The other hiker waits nearby, and says; "I can't believe that you think those shoes are really going to help you outrun the bear."
To which the first hiker replies: "I don't have to outrun the bear. I just have to outrun you."
THE HUNGARIAN MOUNTAIN CLIMBERS
P's grandmother was Czech, and used to tell this story about her neighbors and their mountain climbing expedition.
It turns out the the four men had been very successful, and found themselves on top of a towering peak in the Alps. And yet, there was some disagreement about the name of the peak. Some believed that it was called one thing, and others insisted that it was really called something else.
After some heated discussion, the group decided to request their navigator settle the argument. He pulled out his map and compass, and carefully studied them both. He took a sighting of the sun, and checked his map again against the surrounding peaks.
At last he came to a decision.
He pointed to a tall peak on the horizon, soaring high into the sky. "Do you see Mt. Blanc over there?" he asked all of his companions. They all agreed that they could see it.
"Well," concluded the navigator with great certainty. "We are right on top of it!"
Ahhh. Czech humor!
WHAT BEARS DO IN THE WOODS
We'd had a lovely hike to Showers Lake on the Pacific Crest Trail, south of Lake Tahoe. The lake was beautiful, and because we were there in mid-September, there was only one other group of hikers. We'd had a nice visit with them and their hound dog earlier in the evening, when they had found our bottle of wine chilling in the stream...and wanted to make sure that it wasn't litter.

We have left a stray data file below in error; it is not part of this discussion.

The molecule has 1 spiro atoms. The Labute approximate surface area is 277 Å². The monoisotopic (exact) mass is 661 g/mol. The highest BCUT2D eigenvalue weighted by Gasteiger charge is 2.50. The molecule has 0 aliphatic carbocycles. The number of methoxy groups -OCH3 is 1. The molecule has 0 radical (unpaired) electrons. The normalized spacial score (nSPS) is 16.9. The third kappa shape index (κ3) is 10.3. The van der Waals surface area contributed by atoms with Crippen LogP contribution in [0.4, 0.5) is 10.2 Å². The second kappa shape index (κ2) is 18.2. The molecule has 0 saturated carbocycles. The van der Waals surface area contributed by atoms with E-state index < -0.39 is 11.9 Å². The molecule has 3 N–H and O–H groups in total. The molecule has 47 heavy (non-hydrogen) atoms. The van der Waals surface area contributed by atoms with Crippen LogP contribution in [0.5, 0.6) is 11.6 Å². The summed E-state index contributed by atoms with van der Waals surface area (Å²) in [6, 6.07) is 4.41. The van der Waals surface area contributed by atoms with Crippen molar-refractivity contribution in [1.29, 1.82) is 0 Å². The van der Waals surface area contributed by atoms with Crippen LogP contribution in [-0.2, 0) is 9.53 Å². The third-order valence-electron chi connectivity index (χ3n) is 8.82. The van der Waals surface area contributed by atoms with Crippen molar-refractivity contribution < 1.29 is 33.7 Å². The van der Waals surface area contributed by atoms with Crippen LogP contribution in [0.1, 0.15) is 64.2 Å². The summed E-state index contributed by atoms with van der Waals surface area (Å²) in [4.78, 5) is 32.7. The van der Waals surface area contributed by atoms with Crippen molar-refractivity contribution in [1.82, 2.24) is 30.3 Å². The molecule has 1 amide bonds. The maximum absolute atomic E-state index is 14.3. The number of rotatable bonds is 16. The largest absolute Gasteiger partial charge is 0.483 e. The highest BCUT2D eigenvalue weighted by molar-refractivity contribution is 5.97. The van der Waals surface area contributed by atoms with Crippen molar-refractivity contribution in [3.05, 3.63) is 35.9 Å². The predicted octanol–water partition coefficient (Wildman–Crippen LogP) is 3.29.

That evening, M and I had noticed a bear bag, hanging in a tree, slowly twisting in the wind. The story it told was sad: someone had strung their food up there to protect it from bears. But we could see how the cord had become twisted, and the bag got stuck, way too high for any human to reach. It looked as if they had tied a knife onto a stick, and cut the bottom out of the bag, allowing the food to fall out. But also leaving the sad sack hanging like a corpse in the tree.
The next morning I woke up first ( as I always do ) and set about getting breakfast ready. And while M got into her clothes, I realized it was time for me to make a trip into the woods to do what bears do there. I got our trowel and TP, and worked my way down a slope well away from both camp and lake. There I found a nice spot, with a log to lean on and soft soil to dig.
Once prepared, I dropped my drawers and settled in. And as I did so, I thought I might have heard a low rumbling, a bit like a growl.
"Hmmm," I thought. "Awkward moment to be surprised by a bear."
But I didn't hear it again, and once again settled in against the log.
And that's when I heard it again. No mistake this time. It was a low growling rumble, and it was coming from not too far away, behind me. This was not good.
I slowly turned my head--realizing that with my pants around my ankles, I wasn't going anywhere fast.
And that's when I saw him: the hound dog from the other camp. He has seen me disappear, and wanted to make sure that I wasn't going to cause any trouble.
I smiled and said a few enouraging words to him. He stayed at attention, but stopped growling. I said a few more words, and he slowly turned his head and walked back to his camp, minding his own business.
As I did mine.
Another close call (of nature) in the woods!